Colossians 3:23-24 says, "Work willingly at whatever you do, as though you were working for the Lord rather than for people. Remember that the Lord will give you an inheritance as your reward, and that the Master you are serving is Christ."
Sing is a story of a theater own named Buster Moon and his final desperate attempt to save his from financial ruin with a cliché singing competition. He fails to pay his staff, he cannot pay his bills, and the bank is days away from repossessing the building. Worst of all, he guarantees a grand prize of $100,000, a prize he cannot even close to pay. Could the ticket sales be remotely enough to cover all he owes? Not even close.
The only justification he has for his irresponsible behavior is purely emotion. His father worked hard to buy him the theater; therefore… he should be free to be creative in spite of rational, logic, professionalism, or reality. Even as he faces the consequences of his terrible decisions, he continues to make terrible decisions. He lives in an unrealistic fantasy. He thinks one decent show will solve all of his problems, but reality says no.
The pressure of these impossible expectation also negatively effect the passionate musicians involved. Each of them except a certain egotistical mouse audition due to their love for music. The power and beauty of music give their lives meaning. It gives their lives momentum. It gets them through their daily routines. Music is a piece of their core identity. Yet, it becomes clear that the pressure, expectations, and controlling behavior nearly crushes the musical spirit within them.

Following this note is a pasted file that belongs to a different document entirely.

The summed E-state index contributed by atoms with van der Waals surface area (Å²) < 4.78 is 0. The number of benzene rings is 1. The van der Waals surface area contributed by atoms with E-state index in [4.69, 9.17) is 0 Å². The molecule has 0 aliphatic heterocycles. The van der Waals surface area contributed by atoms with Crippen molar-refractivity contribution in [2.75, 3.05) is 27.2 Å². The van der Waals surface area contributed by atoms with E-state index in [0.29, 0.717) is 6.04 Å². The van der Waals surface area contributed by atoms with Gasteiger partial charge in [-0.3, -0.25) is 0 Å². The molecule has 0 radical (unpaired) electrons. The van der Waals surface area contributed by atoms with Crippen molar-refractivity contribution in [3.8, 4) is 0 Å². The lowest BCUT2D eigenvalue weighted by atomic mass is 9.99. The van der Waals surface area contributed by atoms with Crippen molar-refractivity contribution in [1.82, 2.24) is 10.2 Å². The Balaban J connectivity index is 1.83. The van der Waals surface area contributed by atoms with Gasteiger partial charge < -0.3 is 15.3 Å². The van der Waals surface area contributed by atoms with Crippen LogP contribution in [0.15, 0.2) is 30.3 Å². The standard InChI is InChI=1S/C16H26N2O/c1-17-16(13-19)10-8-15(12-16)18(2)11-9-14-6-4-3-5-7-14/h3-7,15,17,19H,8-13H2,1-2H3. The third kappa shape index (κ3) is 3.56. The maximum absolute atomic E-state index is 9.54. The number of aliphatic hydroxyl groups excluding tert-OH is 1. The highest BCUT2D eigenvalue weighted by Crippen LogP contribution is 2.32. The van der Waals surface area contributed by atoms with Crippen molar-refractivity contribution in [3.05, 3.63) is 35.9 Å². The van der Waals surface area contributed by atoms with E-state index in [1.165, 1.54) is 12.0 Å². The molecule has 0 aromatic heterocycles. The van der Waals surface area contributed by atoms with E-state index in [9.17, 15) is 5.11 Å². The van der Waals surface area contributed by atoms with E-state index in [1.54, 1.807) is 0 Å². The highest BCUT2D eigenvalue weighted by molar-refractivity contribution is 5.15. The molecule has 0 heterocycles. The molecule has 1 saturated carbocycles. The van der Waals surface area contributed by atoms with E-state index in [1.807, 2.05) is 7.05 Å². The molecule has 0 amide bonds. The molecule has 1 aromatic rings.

In a series of unfortunate events, however, the expectations of saving that old building are removed. Without Moons's pressure, control, and selfishness in the way, the spirit of music comes alive. That spirit is then free to spark joy into the hearts of the audience.
Psalm 57:7 says, "My heart is confident in you, O God; my heart is confident. No wonder I can sing your praises!" (NLT)
He learns that music must not be controlled or restricted. He learns that the happiness of his performers is more important than pleasing the crowd. He learns to let go of the physical building and embrace a community of people instead.
What good is a building without people? What good is music without a joyful spirit? What good is a program without creative freedom? What will come of it is a mortgage foreclosure, a terrible reputation, and too many burned bridges to count.
Let go of control. Let the spirit grow. Give artists the freedom they deserve. Only then may the people find joy.